Pain Relief Beyond Belief





From Blakey to Brown, Como to Costa, Eckstine to Eldridge, Galbraith to Garner, Harris to Hines, Horne to Hyman, Jamal to Jefferson, Kelly to Klook; Mancini to Marmarosa, May to Mitchell, Negri to Nestico, Parlan to Ponder, Reed to Ruther, Strayhorn to Sullivan, Turk to Turrentine, Wade to Williams… the forthcoming publication Treasury of Pittsburgh Jazz Connections by Dr. Nelson Harrison and Dr. Ralph Proctor, Jr. will document the legacy of one of the world’s greatest jazz capitals.


Do you want to know who Dizzy Gillespie  idolized? Did you ever wonder who inspired Kenny Clarke and Art Blakey? Who was the pianist that mentored Monk, Bud Powell, Tad Dameron, Elmo Hope, Sarah Vaughan and Mel Torme? Who was Art Tatum’s idol and Nat Cole’s mentor? What musical quartet pioneered the concept adopted later by the Modern Jazz Quartet? Were you ever curious to know who taught saxophone to Stanley Turrentine or who taught piano to Ahmad Jamal? What community music school trained Robert McFerrin, Sr. for his history-making debut with the Metropolitan Opera? What virtually unknown pianist was a significant influence on young John Coltrane, Shirley Scott, McCoy Tyner, Bobby Timmons and Ray Bryant when he moved to Philadelphia from Pittsburgh in the 1940s?  Would you be surprised to know that Erroll Garner attended classes at the Julliard School of Music in New York and was at the top of his class in writing and arranging proficiency?


Some answers  can be gleaned from the postings on the Pittsburgh Jazz Network.


For almost 100 years the Pittsburgh region has been a metacenter of jazz originality that is second to no other in the history of jazz.  One of the best kept secrets in jazz folklore, the Pittsburgh Jazz Legacy has heretofore remained mythical.  We have dubbed it “the greatest story never told” since it has not been represented in writing before now in such a way as to be accessible to anyone seeking to know more about it.  When it was happening, little did we know how priceless the memories would become when the times were gone.


Today jazz is still king in Pittsburgh, with events, performances and activities happening all the time. The Pittsburgh Jazz Network is dedicated to celebrating and showcasing the places, artists and fans that carry on the legacy of Pittsburgh's jazz heritage.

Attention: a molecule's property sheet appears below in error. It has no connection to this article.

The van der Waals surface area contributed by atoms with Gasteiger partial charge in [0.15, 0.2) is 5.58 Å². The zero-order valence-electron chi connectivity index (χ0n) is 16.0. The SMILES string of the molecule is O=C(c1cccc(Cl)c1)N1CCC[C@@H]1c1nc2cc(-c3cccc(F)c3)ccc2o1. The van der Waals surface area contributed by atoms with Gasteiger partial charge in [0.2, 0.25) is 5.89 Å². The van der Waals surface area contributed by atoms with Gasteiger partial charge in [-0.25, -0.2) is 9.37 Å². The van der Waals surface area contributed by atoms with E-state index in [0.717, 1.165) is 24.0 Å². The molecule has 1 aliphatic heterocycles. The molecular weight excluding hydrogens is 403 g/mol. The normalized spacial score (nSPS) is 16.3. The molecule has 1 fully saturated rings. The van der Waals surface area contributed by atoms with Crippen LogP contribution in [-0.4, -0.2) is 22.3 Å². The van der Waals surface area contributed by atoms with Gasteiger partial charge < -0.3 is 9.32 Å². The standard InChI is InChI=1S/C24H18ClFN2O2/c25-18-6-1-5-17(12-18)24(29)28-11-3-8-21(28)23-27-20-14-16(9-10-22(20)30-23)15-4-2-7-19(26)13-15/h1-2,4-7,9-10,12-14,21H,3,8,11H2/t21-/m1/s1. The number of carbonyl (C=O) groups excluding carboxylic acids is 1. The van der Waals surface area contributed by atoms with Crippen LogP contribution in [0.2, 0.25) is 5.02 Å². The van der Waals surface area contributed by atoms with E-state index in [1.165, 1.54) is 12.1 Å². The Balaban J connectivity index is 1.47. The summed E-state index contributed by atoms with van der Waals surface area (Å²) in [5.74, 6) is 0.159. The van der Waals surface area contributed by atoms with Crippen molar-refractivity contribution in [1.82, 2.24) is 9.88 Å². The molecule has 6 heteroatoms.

Duke Ellington is first African-American and the first musician to solo on U.S. circulating coin



       In Her Own Words

Randy Williams DOSE's Comments

Comment Wall (8 comments)

You need to be a member of Pittsburgh Jazz Network to add comments!

Join Pittsburgh Jazz Network

At 10:39pm on July 29, 2009, Lori Jenaire said…
Thanks you Randy - your are very sweet. It would be nice to hear you play again - you are so talented. I will be in Nashville over Labor Day but don't have your #.

At 5:05pm on July 25, 2009, Anthony (Tony) Janflone said…
I played a couple of gigs with them but my son Tony Jr. played steady with them for a while.
At 7:23pm on July 15, 2009, Lori Jenaire said…
Hey randy - Good to connect with you again!

Peace & Blessings,

At 2:10am on June 28, 2009, Jaki Young said…
Hi Randy!! Of course I remember you..You play with Rodney. Wow. Were you with him last week at Jazz on the Steps for the Jazz Workshop? I would love to have been there but I was out of town. Will keep in touch and let you know when I am playing. Nice to hear from you.
At 2:22am on June 24, 2009, Luther DeJarunett said…
Hey Dose! Sorry for the lack of communication! All of a sudden thing just got really busy. How are you, and how is the music scene treating you?
At 2:18am on April 27, 2009, Kennard Roosevelt Williams said…
It's a pleasure to meet you Randy. Thanks for the add.


At 11:31pm on April 26, 2009, Luther DeJarunett said…
Hey Brother Dose! Good to see you, and hear from you! I miss working with you. Me, and Keith were just talking about you. I've been intending to call you, do you still have the same number?
At 1:40am on April 17, 2009, Dr. Nelson Harrison said…
Welcome Randy.

Looks like you are off to a good start. You can pump up your page as much as you want. It has a lot of bandwidth. Make lots of friends and let us know what's going on with you. I suggest looking in on your page daily if you can for a few minutes. Don't wait a week because you will miss something essential and exciting. We're happening Bro.

Thanks for joining and please add me as a friend.

© 2024   Created by Dr. Nelson Harrison.   Powered by

Badges  |  Report an Issue  |  Terms of Service